A possible layout for a pesticide store record sheet is given below. The store record sheet allows the progress of each consignment of a particular pesticide to be followed from receipt, through inspections, stocktaking and checking to issues, analysis of stock after the shelf-life has expired and disposal when deterioration has been established.
   Well-kept records are the sign of a properly run store and are essential for minimizing wastage of stock or damage caused by accidents. The store supervisor should ensure that there is an adequate system being followed by the storekeeper at all times. The storekeeper should be trained in the use of the records system and must be responsible for its upkeep.

Sample pesticide store stock record sheet

Pesticide group

Insecticide OP

Ref. no.

Inv 29/5[R3]

Common name


Trade name



% ec, 400 g/litre


Dow Elanco, USA

Quantity (agreed issuing quantity/package)

1 000 2.5-litre plastic containers

Primary packaging quantity

Four containers of 250 cartons

Date received

20 December 1994

Use-by date

1 December 1996

Notes (shelf-life; special storage conditions; inspection frequency)

Two-year shelf-life; keep cartons sealed; inspect every six months; look out for breakdown of plastic containers


Quantity issued (litres)

Balance in stock (litres)

Notes(stock inspection: notes on condition etc. storekeeper's initials)

25 December 1994


1 850


6 June 1995



Stock inspected; no damage. MRKL

10 June 1995

1 300


Stock check. MRKL

10 September 1995



Stock inspected; two containers leaking; disposed of. MRKL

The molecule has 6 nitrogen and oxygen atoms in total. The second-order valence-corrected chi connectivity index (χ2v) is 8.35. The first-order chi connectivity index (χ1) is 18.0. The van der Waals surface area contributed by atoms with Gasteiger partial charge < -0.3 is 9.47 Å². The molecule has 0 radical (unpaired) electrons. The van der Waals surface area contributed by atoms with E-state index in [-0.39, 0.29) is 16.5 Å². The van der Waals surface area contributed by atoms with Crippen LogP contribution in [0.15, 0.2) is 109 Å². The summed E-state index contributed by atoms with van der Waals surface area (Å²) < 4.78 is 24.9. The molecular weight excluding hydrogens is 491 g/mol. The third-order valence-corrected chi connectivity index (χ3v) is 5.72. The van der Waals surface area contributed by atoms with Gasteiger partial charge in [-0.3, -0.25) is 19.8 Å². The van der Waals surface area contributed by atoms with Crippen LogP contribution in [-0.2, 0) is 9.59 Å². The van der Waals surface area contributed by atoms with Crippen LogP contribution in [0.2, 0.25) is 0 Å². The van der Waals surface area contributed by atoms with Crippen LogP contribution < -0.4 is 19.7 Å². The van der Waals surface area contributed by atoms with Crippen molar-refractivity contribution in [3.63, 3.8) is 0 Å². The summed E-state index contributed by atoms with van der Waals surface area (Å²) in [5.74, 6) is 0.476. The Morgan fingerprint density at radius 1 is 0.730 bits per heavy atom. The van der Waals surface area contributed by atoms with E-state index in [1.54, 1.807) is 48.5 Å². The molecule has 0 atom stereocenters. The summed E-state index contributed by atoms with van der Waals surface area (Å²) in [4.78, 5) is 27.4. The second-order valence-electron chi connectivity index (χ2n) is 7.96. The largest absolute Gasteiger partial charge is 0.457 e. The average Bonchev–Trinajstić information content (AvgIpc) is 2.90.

30 September 1995




Record of disposal of outdated stock

Leak absorbed by sawdust and burnt, split containers relocated to store II and contents transferred

(MRKL are the storekeeper's initials)

Notes on the sample record sheet

Reference number Cross-reference should be made to the invoice or delivery note; location of the pesticide in the store (bin, shelf or row number).

Identification of the pesticide Pesticide group, common and trade names with details of formulation and concentration should all be recorded.

Source of the pesticide Where possible information on primary manufacturer or formulator, as well as local source, should be recorded (with local telephone number where available in case of emergency). Where the pesticide came from should also be recorded since many stocks are shifted around.

Packaging and issuing units These may differ; the pesticide may be in 200-litre metal drums or in 1-litre cans packed in boxes of 20 with sales or issues being made in units of the 1-litre can.

Date received Possibly the most important item of information; it is essential that this should be documented. It must also be recorded on the actual pesticide containers together with the use-by date (Figure 17).

Notes Information should be obtained from the supplier on shelf-life (use-by date), any special storage requirements, particular hazards and other details, which should be incorporated as instructions to the storekeeper on the record form.

Stock operation and management Details of receipts and issues must be meticulously recorded and records of periodic stock inspections should be kept initialled by the inspector. Careful notes should be made on the state of containers and contents at the time of inspection.

Disposal When outdated stock is eventually disposed of it should be recorded, with notes on the method of disposal of the pesticide and its containers, the location of dumps, etc.

FIGURE 17 - Storekeeper recording date of arrival and inspecting condition
of new stocks of pesticides, clipboard in hand